Socratic Assessment

A primer on the lost art of drinking while grading

Brian Taylor for The Chronicle

March 21, 2016

A s class sizes rise in academe — unlike adjunct pay rates — it is important for faculty, especially the contingent ones, to utilize every tool in our instructional toolbox. We should particularly revisit those methods tried and tested over millennia of tertiary education but often disregarded in this age of Blackboard, MOOCs, and the Flipped Classroom.

By which I mean: The time seems ripe for a reappraisal of the lost art of drinking while grading.

Just how often are faculty committing AUI (assessing under the influence)? With more and more first-year composition essays bearing titles like "Anorexia and the Media," "Social Media: Good or Bad?" and "Xbox vs. PlayStation," if the answer isn’t "daily" or "as much and as often as possible," one might need to seriously reconsider one’s teaching paradigm.

Historically, alcohol’s association with higher learning is nothing new. Wine and teaching are linked as far back as Socrates’ lectures in the fifth century B.C. The founding of the academy by Plato in 385 B.C. virtually assured that the two would forever be associated.

In the 20th century the focus of alcohol consumption migrated from faculty to the students themselves — ironically linked to the rise of the very Greek fraternal culture inspired by Socrates in the first place. Professorial drinking bloomed instead as perhaps the worst-kept secret in academia. But in recent years, lurid tales of poor professorial conduct under the influence have created a climate of fear.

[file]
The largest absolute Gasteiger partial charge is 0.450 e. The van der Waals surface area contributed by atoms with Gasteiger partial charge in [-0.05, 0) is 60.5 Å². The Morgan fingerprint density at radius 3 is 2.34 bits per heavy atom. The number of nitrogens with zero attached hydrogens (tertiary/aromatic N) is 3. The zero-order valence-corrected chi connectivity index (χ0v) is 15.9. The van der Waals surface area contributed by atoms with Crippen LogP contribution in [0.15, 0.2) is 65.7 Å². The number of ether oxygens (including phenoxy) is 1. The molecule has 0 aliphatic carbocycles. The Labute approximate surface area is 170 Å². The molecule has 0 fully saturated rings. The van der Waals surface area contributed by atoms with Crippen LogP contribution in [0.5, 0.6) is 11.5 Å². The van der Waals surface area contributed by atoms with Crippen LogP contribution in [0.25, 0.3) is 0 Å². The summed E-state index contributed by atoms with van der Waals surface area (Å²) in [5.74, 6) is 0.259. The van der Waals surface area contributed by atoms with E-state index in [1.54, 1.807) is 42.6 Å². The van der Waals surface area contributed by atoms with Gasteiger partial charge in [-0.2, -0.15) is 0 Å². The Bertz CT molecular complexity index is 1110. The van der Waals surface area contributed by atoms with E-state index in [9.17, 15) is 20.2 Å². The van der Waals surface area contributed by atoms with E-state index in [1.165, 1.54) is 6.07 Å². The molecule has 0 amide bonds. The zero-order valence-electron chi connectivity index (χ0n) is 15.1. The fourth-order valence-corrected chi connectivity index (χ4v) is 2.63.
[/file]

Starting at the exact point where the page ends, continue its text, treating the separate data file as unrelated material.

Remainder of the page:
Historically, alcohol's association with higher learning is nothing new. Wine and teaching are linked as far back as Socrates' lectures in the fifth century B.C.
 Today, graded papers are more likely to sport the brown stains of java than the purple of a full-bodied claret.

But those who consume alcohol to cope with academia, with fellow academics, and with whatever emotional problems led them to think — despite all evidence to the contrary — that entering the faculty ranks was a good idea in the first place, are missing the most important application of this tool: the completion of one’s professorial duties themselves.

Preparation. Proper booze selection cannot be overemphasized. While the architectural models of an upper-level seminar on the landscape of suburbia might call for a nice port, freshman composition and other gen-ed requirements call for juice with a bit more firepower.

One might be tempted to pair alcohol with subject matter — Jameson and Joyce, say; or champers and Fitzgerald — but don’t get cute. The generally accepted formula is: P/D = 1. The "P" refers to proof (of the alcohol). The "D" is your specific dislike of this particular group of students on a scale of 1 to 100, with 100 being total unmitigated rage. For groups exceeding 100, a Bacardi 151 floater is acceptable.

Methodology. The order of grading is also of utmost importance. In this though you are lucky, for your students have already placed themselves into three grading groups: (A) Those who try so hard, but, for whatever reason, (institutional, financial, cultural) aren’t quite there; (B) those who are going to do just fine regardless; and (C) those who come in late (if ever) and then put their phones on their knees to text throughout class and raise their hands to answer even though they haven’t done the reading and are gonna lay some nonsensical comment on you that you will have to awkwardly try to integrate into the discussion so as not to get a complaint that you violated their rights and created an "unsafe learning environment."